TRADERS in Darlington's Victorian indoor market, which is poised for a multi-million pound revamp, say it has fallen into a state of disrepair, with a leaking roof, broken railings and 'grime'.

The market has lost at least three stalls in recent weeks as some traders moved to Durham.

And those remaining fear the feel of the market, with broken railings and drainpipes not being repaired, will put off customers while they wait for the long-expected revamp.

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Market Asset Management (MAM) took over the running of the covered market from Darlington Borough Council two years ago and recently submitted plans to redevelop the site, bringing a 'winter garden' development to the rear, with restaurants and bars, and updating the site to make it a destination.

But Alex Blackham, chairman of Darlington Market Retail Stallholders Association, sent a letter to councillors this week on behalf of all retailers in the indoor market, saying despite the council's claims that traders were being supported and helped, 'not one trader has had any sign or form of help (from the council) since MAM took over control.

In the letter, he offered councillors the chance to visit the market 'and see how dirty and run-down it has become. Open your eyes and take in all of its dirt and grime and note the state of disrepair'.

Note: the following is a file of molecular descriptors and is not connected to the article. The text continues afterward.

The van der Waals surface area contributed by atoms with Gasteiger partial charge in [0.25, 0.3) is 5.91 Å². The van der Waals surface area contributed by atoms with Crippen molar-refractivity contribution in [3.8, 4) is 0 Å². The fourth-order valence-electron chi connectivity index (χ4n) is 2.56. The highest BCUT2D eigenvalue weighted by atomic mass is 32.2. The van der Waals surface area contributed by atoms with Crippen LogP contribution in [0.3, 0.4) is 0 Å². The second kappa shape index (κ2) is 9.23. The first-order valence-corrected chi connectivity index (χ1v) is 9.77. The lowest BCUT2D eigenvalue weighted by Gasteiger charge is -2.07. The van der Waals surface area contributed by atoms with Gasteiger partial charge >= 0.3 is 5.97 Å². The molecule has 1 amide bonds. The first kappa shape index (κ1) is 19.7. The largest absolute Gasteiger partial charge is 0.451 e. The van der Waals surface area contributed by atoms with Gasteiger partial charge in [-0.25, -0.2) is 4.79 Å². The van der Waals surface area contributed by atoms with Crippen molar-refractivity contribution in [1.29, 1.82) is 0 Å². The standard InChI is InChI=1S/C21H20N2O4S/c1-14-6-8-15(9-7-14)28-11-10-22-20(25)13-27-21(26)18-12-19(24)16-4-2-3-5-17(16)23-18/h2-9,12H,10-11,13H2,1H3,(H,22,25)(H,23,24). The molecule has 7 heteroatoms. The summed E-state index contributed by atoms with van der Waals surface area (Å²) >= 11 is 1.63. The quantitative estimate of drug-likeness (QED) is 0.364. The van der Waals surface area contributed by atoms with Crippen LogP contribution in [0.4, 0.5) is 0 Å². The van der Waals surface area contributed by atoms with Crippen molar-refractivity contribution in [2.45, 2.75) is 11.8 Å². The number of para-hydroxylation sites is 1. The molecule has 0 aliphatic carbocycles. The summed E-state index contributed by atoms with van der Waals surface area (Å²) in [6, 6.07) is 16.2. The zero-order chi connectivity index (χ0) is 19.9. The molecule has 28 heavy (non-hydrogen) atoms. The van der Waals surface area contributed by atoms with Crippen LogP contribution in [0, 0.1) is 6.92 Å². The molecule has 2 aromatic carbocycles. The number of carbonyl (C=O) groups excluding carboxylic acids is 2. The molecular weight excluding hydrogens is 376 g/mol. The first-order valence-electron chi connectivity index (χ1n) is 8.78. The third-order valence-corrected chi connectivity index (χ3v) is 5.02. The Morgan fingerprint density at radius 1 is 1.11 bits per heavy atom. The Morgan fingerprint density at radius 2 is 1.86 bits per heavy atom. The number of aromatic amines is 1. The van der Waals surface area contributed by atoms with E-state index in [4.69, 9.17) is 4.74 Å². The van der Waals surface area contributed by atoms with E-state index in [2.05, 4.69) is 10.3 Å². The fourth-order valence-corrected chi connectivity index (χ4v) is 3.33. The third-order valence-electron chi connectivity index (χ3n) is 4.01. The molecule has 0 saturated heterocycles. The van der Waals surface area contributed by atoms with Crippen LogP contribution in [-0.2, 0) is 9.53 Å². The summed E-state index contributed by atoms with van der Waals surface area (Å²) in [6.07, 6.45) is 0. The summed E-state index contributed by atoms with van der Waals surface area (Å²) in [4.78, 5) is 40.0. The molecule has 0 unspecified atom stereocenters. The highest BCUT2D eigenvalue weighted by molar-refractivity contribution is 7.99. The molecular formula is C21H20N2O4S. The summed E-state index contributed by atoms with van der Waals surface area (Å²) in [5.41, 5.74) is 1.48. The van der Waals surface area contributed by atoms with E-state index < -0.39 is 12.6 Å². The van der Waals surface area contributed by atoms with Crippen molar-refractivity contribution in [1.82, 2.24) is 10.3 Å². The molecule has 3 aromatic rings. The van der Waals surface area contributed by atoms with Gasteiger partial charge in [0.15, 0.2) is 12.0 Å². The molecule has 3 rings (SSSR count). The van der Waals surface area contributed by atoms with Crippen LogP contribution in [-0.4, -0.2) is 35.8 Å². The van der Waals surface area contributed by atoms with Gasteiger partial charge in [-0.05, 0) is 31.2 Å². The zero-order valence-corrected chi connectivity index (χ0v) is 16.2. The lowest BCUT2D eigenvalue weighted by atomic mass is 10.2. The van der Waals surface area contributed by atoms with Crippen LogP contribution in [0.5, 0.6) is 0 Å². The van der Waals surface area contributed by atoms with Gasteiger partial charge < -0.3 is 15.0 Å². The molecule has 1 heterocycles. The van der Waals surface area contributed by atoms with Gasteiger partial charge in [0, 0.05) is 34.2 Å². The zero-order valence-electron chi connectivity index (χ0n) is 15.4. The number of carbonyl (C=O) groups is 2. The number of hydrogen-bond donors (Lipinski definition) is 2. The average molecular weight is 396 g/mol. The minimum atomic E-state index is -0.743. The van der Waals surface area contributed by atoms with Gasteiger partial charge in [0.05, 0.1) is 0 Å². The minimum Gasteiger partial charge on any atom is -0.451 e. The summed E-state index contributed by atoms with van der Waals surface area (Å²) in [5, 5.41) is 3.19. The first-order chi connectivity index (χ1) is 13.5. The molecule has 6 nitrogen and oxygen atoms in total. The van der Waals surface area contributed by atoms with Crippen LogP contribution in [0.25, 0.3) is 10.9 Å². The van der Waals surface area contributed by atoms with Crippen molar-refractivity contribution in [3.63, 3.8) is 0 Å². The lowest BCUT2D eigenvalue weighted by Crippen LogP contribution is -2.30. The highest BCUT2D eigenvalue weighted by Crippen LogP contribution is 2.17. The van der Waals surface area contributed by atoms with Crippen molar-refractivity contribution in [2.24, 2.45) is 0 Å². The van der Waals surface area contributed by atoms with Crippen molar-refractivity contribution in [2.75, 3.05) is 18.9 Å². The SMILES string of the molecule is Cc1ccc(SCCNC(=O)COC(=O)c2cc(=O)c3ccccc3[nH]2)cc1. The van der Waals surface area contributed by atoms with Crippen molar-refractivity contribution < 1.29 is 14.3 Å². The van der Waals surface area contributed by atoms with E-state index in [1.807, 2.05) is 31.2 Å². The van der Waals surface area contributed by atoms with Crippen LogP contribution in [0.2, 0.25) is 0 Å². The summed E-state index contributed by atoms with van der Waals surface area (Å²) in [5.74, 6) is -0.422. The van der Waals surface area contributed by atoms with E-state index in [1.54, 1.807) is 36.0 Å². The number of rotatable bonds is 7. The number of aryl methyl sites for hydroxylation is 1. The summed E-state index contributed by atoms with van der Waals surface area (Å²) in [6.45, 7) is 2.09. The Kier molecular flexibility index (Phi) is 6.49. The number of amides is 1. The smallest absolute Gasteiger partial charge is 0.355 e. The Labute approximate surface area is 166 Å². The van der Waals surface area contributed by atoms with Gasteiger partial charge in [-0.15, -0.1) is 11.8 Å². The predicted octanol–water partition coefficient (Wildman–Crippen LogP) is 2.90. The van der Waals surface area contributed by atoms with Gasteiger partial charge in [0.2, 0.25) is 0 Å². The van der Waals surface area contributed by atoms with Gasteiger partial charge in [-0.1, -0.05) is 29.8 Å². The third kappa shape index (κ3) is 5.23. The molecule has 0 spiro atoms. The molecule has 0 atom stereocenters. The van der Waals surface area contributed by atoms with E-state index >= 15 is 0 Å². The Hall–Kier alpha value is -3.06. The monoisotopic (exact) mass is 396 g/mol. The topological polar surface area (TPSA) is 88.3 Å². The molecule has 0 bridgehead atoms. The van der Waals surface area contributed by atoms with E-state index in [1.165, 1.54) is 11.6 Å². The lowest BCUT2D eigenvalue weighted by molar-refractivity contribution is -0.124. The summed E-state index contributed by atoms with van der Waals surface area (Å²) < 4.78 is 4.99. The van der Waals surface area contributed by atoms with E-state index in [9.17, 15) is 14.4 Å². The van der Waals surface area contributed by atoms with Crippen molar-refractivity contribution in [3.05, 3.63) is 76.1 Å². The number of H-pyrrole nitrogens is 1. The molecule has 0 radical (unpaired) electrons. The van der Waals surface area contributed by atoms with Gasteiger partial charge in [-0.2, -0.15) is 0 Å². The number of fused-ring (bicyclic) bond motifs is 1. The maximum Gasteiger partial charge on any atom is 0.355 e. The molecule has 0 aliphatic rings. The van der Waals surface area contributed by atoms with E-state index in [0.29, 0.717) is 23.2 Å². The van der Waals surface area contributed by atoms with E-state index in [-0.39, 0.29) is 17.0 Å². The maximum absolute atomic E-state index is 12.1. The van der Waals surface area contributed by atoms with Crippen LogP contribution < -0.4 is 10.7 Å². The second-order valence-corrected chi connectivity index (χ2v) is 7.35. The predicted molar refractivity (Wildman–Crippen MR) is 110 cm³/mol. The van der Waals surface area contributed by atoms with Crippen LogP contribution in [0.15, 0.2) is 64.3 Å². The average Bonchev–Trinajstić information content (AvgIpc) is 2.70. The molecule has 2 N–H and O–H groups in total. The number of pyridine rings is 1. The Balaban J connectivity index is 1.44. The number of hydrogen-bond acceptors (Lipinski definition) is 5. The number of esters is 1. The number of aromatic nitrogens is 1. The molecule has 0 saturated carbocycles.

He added: "These are difficult times, but we are paying rents and running our businesses in very unpleasant conditions. We deserve more from our landlords."

Mr Blackham said that just one councillor, Matthew Snedker of the Green Party, had taken him up on the offer.

Cllr Snedker said: "The indoor market is one of the things that makes the town. The market and the clock tower make Darlington distinctive and not just like every other town." He blamed the council for under-investing for too long in old buildings like the former Arts Centre, the library and the market, then looking for different solutions when they faced a hefty repair bill.

He said the market was run-down, with a leaking roof which was damaging traders' stock, and that stallholders felt less secure than they ever had done before, with higher bills and the feeling that noone would help repair things.

He added: "I would like to see the council actively engage in a partnership, supporting the stallholders and helping MAM rebuild a positive relationship with the traders because there has clearly been a breakdown in trust."

Council leader Heather Scott said the market was the 'jewel in the crown' of the town and added: "I am happy to meet with traders with someone from MAM to discuss their problems. It is difficult because MAM have the contract."

She said the planning application was in and it was difficult for MAM to begin work until it was processed.

MAM and Darlington Borough Council were both contacted for comment but neither had responded at the time of going to print.